Main     Puzzle 7F61 by Richard Pavlicek    

Puzzlers Anonymous

It was “Initiation Night” at the weekly Puzzlers Anonymous meeting, and just one new applicant was scheduled to appear. The P.A. regulars had arrived early and were musing about the mental gyrations they had in store for the newbie — one Timothy Tenace — who would join their ranks.

“Let’s go easy this time,” suggested one. “We’re running short of members as it is.”

“No way!” interjected Professor Freebid, the senior P.A. member, as a hush fell over the room. “I have a puzzle that will grill him good.”

Suddenly the door opened, and in walked a scrawny bespectacled young man, hardly a day over 21, with a disheveled look that labeled him as the perfect candidate. “Hi, I’m Timothy. Is this the P.A. meeting?”

“Yes, come right in,” lured the Professor. “You’re just in time. Tonight’s topic is bridge. Do you play the game?”

“I sure do,” Timothy asserted, “and I just became a Life Master.”

“I see,” said the Professor. “That might explain it all. Oh well, it’s too late to change that. Let’s see how good you are on opening leads. Sitting West, you pick up:

S K Q 10
H K Q 9
D K Q 3 2
C K J 10
Table

“Before you have a chance to bid, your opponents Blackwood their way to slam. This is what you hear:”

West

Pass
North
4 S
5 D
East
Pass
Pass
South
4 NT
6 NT

“That’s ridiculous,” said Timothy. “I would double for sure.”

“OK, suppose you double and it’s your lead. Which card do you lead?”

“Does it really matter?” Timothy laughed. “South has obviously lost his mind and he’s going down a bunch.”

“Maybe not,” said the Professor. “There might be some method to his madness. Now, which card would you lead?”

“Hmm,” Timothy thought. “The dummy is going to come down with a long spade suit and exactly one ace from the Blackwood answer… probably ace-jack seventh or eighth. I’ll just lead the spade king…”

“Bzzzt! Wrong,” interrupted the Professor. “North’s ace might not be in spades. The deal could be:

S J 9 8 7 6 5 4 3
H 10
D 10
C A Q 9
S K Q 10
H K Q 9
D K Q 3 2
C K J 10
TableS
H 6 5 4 3 2
D 7 6 5 4
C 8 7 6 5
S A 2
H A J 8 7
D A J 9 8
C 4 3 2

“As you can see, leading the S K gives declarer 11 easy tricks with the club finesse, and you will get squeezed for 12.”

“Wait a second,” said Timothy. “What if I lead the ten of spades? Doesn’t this mess up declarer’s communication?”

“Hardly,” chided the Professor. “Declarer wins two spades, finesses the club and gives you a spade. Then you return a club (best) to remove dummy’s last entry. The squeeze still works because you have to protect three suits:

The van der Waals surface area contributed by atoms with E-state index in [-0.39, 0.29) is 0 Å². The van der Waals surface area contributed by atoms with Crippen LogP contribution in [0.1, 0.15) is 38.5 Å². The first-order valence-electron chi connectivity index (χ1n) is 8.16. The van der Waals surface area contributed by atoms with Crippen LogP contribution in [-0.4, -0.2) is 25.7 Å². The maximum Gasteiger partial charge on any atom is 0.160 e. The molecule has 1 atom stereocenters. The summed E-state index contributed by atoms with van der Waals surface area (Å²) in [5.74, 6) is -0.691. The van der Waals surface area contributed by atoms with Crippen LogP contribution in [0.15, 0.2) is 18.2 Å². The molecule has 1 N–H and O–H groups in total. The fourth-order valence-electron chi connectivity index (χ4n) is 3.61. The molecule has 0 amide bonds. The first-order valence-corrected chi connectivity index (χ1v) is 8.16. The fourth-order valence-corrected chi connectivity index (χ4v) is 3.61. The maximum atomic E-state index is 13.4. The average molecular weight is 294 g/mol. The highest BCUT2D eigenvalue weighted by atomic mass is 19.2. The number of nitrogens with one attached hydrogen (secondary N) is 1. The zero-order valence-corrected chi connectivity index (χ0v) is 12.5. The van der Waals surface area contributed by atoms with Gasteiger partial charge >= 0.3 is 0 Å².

S 6 5
H 10
D 10
C 9
S
H K Q
D K Q
C J
TableS
H 6 5
D 7 6
C 8
S
H A J
D A J 9
C

“On the S 6 South throws a diamond, and you must give up a trick. Curiously, South could even throw the heart ace and succeed with a repeating triple squeeze. Sorry, you’ll have to do better than a spade lead if you want to beat this slam.”

“Darn!” Timothy exclaimed. “I see what you mean. I guess I’d better lead the diamond king then.”

“Bzzzt! Wrong again,” said the Professor. “If you do that, the layout could be:

S J 9 8 7 6 5 4 3
H 10 8
D
C A Q 9
S K Q 10
H K Q 9
D K Q 3 2
C K J 10
TableS 2
H 7 6 5 4 3 2
D 4
C 8 7 6 5 4
S A
H A J
D A J 10 9 8 7 6 5
C 3 2

“The diamond king plays right into declarer’s mitt, allowing him to easily establish that suit for 11 tricks. And, of course, you will be squeezed as usual for the 12th trick.”

“Argh,” resigned Timothy. “I guess that also eliminates the heart king, since declarer’s long suit could just as easily be hearts.”

“Very good! You are finally showing some deductive powers.”

“And obviously a club lead could be equally bad,” Timothy continued. “So I guess there’s no lead that’s guaranteed to beat the slam.”

“Bzzzt! What is the first thing you were taught about leading against notrump? Fourth from your longest. That’s right! All you have to do is lead a low diamond and there is no layout on which declarer could succeed, assuming North has exactly one ace as indicated by the Blackwood response. The possibilities, however, are interesting. Look at this one:

S A J 9 8 7 6 5
H J 10
D 9 8
C Q 2
S K Q 10
H K Q 9
D K Q 3 2
C K J 10
TableS 3 2
H 8 7 6 5 4 3 2
D 7 6 5 4
C
S 4
H A
D A J 10
C A 9 8 7 6 5 4 3

“After winning the D 10, declarer will lead a low club. When you win the C K you must return the S K to kill dummy’s entry, else you would be squeezed.

“And here’s another:

S A J 9 8 7 6 5
H J 10
D 8 7 6
C 2
S K Q 10
H K Q 9
D K Q 3 2
C K J 10
TableS
H 6 5 4 3 2
D 5 4
C 8 7 6 5 4 3
S 4 3 2
H A 8 7
D A J 10 9
C A Q 9

“After winning the D 9, declarer will start spades, and you must play the ten first to let North’s jack win. Declarer next ducks a spade, and you must return your last spade immediately to prevent declarer from executing a Vienna coup and squeezing you.

“This may be difficult to see, so here’s what would happen if you failed to lead your last spade, or if you split your spade honors on the first round. Declarer would cash both red aces before running the spades to reach this ending:

S 6
H J
D 8
C 2
S
H K
D K
C K J
TableS
H 6 5
D
C 8 7
S
H
D J
C A Q 9

“On the last spade, South throws his diamond and you are triple squeezed. Throwing a club would surrender two tricks immediately, so you part with a red king. It makes no difference which; declarer leads dummy’s new winner to squeeze you again.

“Of course, the above is only possible with misdefense. Anyone who is clever enough to lead a low diamond against 6 NT would hardly fall into that trap. Right, Timothy?”

“Say what?”

“I said good night, Timothy. And remember, you’re on the wagon now. No more puzzles until our next meeting.”

TopMain

© 1984 Richard Pavlicek